Ben Gifford ’10, the valedictorian of his class [at Dartmouth], left his job at Bridgewater Associates after a year and a half. The next day, he decided to open a San Francisco-based bakery called Double or Muffin, an idea he and his childhood friend and Double or Muffin co-founder Sean Pears conceived while they were at a coffee shop in their hometown of Newton, Mass., according to Gifford. “It was the summer after college graduation and we were waiting in line, making bad jokes, when one of us said ‘double or muffin,’” Gifford said. “It’s really unclear who said it first, and we kind of forgot about it initially, but before long we realized that there was an actual game you could play that corresponded pretty much perfectly with the pun. You would buy a muffin and flip a coin — heads you’d get a second muffin for free, tails you’d keep the muffin you already bought.” Gifford, who does not have any prior entrepreneurial experience, had planned on pursuing other career paths post-graduation. After being rejected from several teaching programs in Asia, Gifford subsequently joined Bridgewater Associates in May 2010. “I actually liked the company and the people a lot, and, as I had hoped, I learned a ton,” Gifford said. “But at the end of the day, I’m really just not that passionate about macroeconomics or financial markets.” [The Dartmouth]
I ACTUALLY LOVE THIS IDEA/WISH THEY HAD A NYC LOCATION
- 07 Aug 2012 at 4:00 PM
- 8434682 CommentsRay+Dalio+Loses+Fellow+Truth+Seeker+To+Baked+Goods2012-08-07+20%3A00%3A54Bess+Levinhttp%3A%2F%2Fdealbreaker.com%2F%3Fp%3D84346
- 24 May 2013 at 10:00 AM
You know what they say: You can’t choose your family, but you can choose your financial planner. Or something like that. One of the great things of being in charge of your money is choosing who (if anyone) will help you manage it. The choice isn’t always an easy one. How will you know that your planner is reputable and trustworthy?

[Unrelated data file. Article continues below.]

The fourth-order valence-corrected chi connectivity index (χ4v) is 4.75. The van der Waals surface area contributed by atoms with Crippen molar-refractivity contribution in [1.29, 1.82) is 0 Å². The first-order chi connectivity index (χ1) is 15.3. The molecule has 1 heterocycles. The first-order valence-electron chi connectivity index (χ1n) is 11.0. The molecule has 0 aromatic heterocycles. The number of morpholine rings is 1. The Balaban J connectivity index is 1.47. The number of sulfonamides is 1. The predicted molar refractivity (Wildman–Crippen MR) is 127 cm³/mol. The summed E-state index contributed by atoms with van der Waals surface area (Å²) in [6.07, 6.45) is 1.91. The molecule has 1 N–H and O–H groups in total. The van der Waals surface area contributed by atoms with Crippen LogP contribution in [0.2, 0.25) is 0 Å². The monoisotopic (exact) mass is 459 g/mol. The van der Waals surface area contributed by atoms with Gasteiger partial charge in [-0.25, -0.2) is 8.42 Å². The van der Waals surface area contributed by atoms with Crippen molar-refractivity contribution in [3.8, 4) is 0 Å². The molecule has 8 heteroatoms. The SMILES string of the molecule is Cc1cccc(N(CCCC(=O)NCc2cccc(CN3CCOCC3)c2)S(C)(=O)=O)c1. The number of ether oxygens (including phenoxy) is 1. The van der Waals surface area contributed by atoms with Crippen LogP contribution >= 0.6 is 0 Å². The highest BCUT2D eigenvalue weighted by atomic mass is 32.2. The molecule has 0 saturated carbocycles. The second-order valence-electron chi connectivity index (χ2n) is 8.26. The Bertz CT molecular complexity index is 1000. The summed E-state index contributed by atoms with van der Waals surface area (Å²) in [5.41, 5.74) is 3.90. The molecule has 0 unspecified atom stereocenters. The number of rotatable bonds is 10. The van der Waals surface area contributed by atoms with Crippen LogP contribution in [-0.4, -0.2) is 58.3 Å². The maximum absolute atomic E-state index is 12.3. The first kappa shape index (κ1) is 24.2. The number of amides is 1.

These five red flags may be good indications of whether the financial planner sitting across from you is someone you should trust with your money. LearnVest Planning also provides an innovative 7-step program for your money where you work one-on-one with a financial planner. To see if this program is right for you, start with a free financial consultation.
1. She Isn’t Certified
“There are a lot of good planners out there who aren’t Certified Financial Panners™,” says Samantha Vient, CFP®, of LearnVest Planning Services. “However, CFPs® are required to adhere to the CFP® Board’s standards of professional conduct.
We believe it’s always a good idea to work with someone who has the CFP® designation, which is issued after completing a CFP® Board-approved personal financial planning curriculum, passing a rigorous exam issued by the Certified Financial Planner Board of Standards, meeting experience requirements and passing an ethics and background check.
- 23 May 2013 at 12:00 PM
This is a guest post written by SoFi’s CEO, Mike Cagney.
Recently, there’s been a lot of talk amongst leaders in Washington about how to improve the painful process of repaying student loans. At SoFi, we feel your pain and work hard to offer more flexible, more affordable options for our borrowers. One idea that’s getting a lot of attention is increasing the options for refinancing debt after graduation. The only lender currently focused on refinancing private and federal student loans is SoFi.
We recognized early on that borrowers who have made timely payments on their loans, graduated from school, and have a job should be able to refinance their student loans at a lower interest rate. This may be why, after resuming lending by invitation, the media became increasingly interested in what we are doing.
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